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Letter to the Editor
British Thoracic Society survey of knowledge of healthcare professionals managing patients with acute hypercapnic exacerbation of chronic obstructive pulmonary disease requiring non-invasive ventilation
  1. E Ballard1,
  2. L McDonnell1,
  3. S Keilty2,
  4. A C Davidson3,
  5. N Hart4 on behalf of the British Thoracic Society Respiratory Critical Care Specialist Advisory Group
  1. 1Department of Physiotherapy, St Thomas's Hospital, Guy's and St Thomas' Foundation Trust, London, UK
  2. 2Critical Care Outreach Team, Department of Critical Care, St Thomas's Hospital, Guy's and St Thomas' Foundation Trust, London, UK
  3. 3Lane Fox Respiratory Unit, Department of Critical Care, St Thomas's Hospital, Guy's and St Thomas' Foundation Trust, London, UK
  4. 4Guy's and St Thomas' NHS Foundation Trust and King's College London NIHR Comprehensive Biomedical Research Centre, St Thomas's Hospital, Guy's and St Thomas' Foundation Trust, London, UK
  1. Correspondence to Dr N Hart, Lane Fox Respiratory Unit, St Thomas' Hospital, Westminster Bridge Road, London SE1 7EH, UK; nicholas.hart{at}

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The use of non-invasive ventilation (NIV) in acute hypercapnic exacerbations of chronic obstructive pulmonary disease (COPD) is the subject of published guidance from the Royal College of Physicians, the British Thoracic Society (BTS) and the Intensive Care Society, as well as international consensus statements.1–3 Although these guidelines have been updated, data from the UK COPD audit detailing admissions to UK hospitals have shown that compliance with this guidance is less than satisfactory.4 In part, it has been suggested that the reason for poor implementation of the guidelines is lack of knowledge of indications, technical and practical aspects of delivering NIV by those healthcare professionals assessing, initiating and managing patients. We performed a BTS staff knowledge survey in nine acute trusts in the UK. All hospitals (eight teaching hospitals and one district general hospital) had an acute NIV service and a local coordinating clinician was recruited through the BTS Respiratory Critical Care Specialist Advisory Group. Questionnaires and data collection guidelines were distributed by e-mail to the local lead who was responsible for distributing, collecting and marking the questionnaires. Three hundred and ninety-four completed questionnaires were returned and scored with weighting given towards clinical relevance and current evidence base. To generate comparative analysis the groups were compared with a ‘control’ group, which consisted of 119 medical consultants and trainees, nurses and physiotherapists working on general medical wards but not in critical care or specialist respiratory medicine. Respiratory and critical care physicians were combined for the purposes of data analysis as there was no difference between these groups.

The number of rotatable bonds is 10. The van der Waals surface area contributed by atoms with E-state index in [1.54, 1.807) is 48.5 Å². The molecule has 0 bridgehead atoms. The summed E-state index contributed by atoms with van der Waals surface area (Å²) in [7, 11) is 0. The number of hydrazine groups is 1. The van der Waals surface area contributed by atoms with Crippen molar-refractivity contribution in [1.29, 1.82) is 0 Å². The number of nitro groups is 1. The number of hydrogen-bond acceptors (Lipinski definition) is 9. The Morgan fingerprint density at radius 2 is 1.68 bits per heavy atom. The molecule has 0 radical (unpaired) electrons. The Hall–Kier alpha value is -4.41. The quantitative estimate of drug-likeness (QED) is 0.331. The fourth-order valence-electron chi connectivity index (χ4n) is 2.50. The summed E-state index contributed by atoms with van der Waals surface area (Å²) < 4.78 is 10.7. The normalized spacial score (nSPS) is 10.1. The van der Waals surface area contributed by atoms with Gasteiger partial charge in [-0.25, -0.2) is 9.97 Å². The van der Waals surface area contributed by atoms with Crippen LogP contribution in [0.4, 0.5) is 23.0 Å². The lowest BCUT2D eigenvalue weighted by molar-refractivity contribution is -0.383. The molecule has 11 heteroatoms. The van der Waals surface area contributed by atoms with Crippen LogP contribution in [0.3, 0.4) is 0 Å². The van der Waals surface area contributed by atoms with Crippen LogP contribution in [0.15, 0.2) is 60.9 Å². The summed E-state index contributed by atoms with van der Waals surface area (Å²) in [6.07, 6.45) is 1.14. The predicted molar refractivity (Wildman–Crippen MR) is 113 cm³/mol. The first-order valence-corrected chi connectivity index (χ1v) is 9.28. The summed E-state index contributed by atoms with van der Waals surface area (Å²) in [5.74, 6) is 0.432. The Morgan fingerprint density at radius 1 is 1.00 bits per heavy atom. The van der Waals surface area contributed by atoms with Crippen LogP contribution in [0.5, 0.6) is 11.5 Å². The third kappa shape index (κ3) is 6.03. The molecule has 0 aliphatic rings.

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In comparison with the ‘control’ group, knowledge varied considerably between the different groups. The respiratory and critical care consultants, physiotherapists, ST3/SpR and critical care ST1/2 doctors achieved significantly higher scores. This probably reflects the effect of targeted teaching during induction programmes and during clinical work. Furthermore, the scores increased with increasing seniority in each group, which adds to the validity of this questionnaire. It was noteworthy that the physiotherapists performed well and had the highest scores for technical knowledge, reflecting their involvement in the initiation of NIV in all the trusts surveyed. The respiratory and critical care nurses showed equivalence to the control group across all the areas examined, which highlights this as an important group for further education. Following further validation, the use of this, or a similar questionnaire, could be incorporated into training and competency assessment to monitor educational needs.


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  • Competing interests None.

  • Provenance and peer review Not commissioned; externally peer reviewed.